Login | December 14, 2018

App voting. What could go wrong?

RICHARD WEINER
Technology for Lawyers

Published: October 12, 2018

For the first time, 2018 will see voting via app. On the blockchain. Not on a large scale, but it is live and real and OMG. Cause, all data is safe. Cause, ask Facebook.

The state of West Virginia has contracted with a Boston start-up called Voatz (https://voatz.com) to enable certain registered voters, particularly military members stationed overseas, to vote absentee via this app in the 2018 midterms.

After downloading the app, voters are only allowed in to this system by uploading a photo of their government-issued ID card and a selfie video. The tow photos must match via the company’s facial recognition software. And then the vote is cast.

The company then has the voter data anonymized and stored in a blockchain database, backed by a real-time paper ballot printout. The system is opt-in. According to Voatz, the process is entirely secure from Fancy Bears.

Anyway—not so fast, say the geeks covering election hacking at Techcrunch.com. They are very unsure about the security of this or any online voting system.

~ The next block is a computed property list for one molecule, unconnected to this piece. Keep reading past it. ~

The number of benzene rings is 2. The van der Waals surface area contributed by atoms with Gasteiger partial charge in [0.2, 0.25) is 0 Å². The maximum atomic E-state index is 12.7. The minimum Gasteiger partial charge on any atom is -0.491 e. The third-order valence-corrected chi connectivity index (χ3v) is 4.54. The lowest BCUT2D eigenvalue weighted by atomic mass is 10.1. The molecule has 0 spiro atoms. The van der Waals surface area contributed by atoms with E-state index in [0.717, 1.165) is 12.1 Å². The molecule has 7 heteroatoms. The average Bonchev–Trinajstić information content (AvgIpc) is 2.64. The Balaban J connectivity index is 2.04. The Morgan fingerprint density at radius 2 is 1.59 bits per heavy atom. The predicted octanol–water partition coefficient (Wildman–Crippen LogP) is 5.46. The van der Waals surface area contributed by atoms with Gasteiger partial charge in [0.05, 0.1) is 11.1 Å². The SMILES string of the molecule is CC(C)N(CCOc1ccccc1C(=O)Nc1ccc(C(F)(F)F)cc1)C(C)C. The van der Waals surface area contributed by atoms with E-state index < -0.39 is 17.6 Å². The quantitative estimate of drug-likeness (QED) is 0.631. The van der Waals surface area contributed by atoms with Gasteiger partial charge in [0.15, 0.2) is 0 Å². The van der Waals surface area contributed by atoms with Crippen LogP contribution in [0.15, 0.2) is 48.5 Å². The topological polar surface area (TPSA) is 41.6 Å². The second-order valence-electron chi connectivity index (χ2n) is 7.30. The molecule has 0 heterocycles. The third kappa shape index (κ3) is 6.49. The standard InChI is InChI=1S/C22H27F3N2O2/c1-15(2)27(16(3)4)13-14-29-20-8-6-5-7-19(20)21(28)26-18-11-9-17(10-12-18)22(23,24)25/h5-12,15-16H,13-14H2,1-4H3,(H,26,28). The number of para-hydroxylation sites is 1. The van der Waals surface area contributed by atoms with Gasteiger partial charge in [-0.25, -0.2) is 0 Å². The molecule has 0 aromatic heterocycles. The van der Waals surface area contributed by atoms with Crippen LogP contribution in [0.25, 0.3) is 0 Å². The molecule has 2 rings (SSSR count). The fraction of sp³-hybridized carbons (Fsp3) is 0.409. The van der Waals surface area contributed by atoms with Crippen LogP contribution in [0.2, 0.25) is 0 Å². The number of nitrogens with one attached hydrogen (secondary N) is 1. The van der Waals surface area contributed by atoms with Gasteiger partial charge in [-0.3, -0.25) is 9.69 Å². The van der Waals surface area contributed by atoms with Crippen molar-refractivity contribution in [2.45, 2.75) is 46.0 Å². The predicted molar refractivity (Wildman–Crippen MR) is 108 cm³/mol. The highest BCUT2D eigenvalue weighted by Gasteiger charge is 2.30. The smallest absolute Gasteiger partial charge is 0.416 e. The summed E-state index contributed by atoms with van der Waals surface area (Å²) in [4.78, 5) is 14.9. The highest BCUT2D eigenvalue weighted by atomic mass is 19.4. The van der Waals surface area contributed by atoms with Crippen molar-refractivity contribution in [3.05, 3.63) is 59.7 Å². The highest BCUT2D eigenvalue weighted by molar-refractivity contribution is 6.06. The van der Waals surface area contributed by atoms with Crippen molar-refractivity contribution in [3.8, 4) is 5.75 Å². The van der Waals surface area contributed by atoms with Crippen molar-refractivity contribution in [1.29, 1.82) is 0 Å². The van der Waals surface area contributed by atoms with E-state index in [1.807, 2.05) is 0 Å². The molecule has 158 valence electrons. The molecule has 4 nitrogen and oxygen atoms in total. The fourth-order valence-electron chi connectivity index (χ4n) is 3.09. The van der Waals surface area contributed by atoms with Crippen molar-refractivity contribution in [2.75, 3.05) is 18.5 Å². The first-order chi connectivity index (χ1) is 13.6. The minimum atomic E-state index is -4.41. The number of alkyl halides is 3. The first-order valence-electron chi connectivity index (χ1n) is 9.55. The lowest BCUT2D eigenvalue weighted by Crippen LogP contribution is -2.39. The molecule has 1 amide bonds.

First, of course, no data online is completely secure. And while blockchain technology is as close to secure as anyone can probably get who stores data online, there are various kinds of blockchain databases that have various levels of security.

And according to TechCrunch, the blockchain used by Voatz is weak. A truly secure blockchain will only allow data to be written once, after which it cannot be changed, and after which it can only be accessed by someone with a key (password). The Voatz blockchain, however, is not that. The Voatz “blockchain,” however, is “an eight-node Hyperledger install, i.e. one phenomenologically not especially distinguishable from databases secured by passwords.”

In other words, Voatz advertises that it uses blockchain, but it doesn’t.

Nevertheless, the app was tested in W. Va. In four counties in the last primaries, and the state didn’t detect a problem. The state is also allowing each county to determine whether or not to use this app.

But, sorry, nobody in their right mind can think this system is secure. And so it goes.

Geeks and anyone interested in vote security can read the whole TC article here: https://techcrunch.com/2018/08/11/voatz-a-tale-of-a-terrible-horrible-no-good-very-bad-idea. It’s a horror story.


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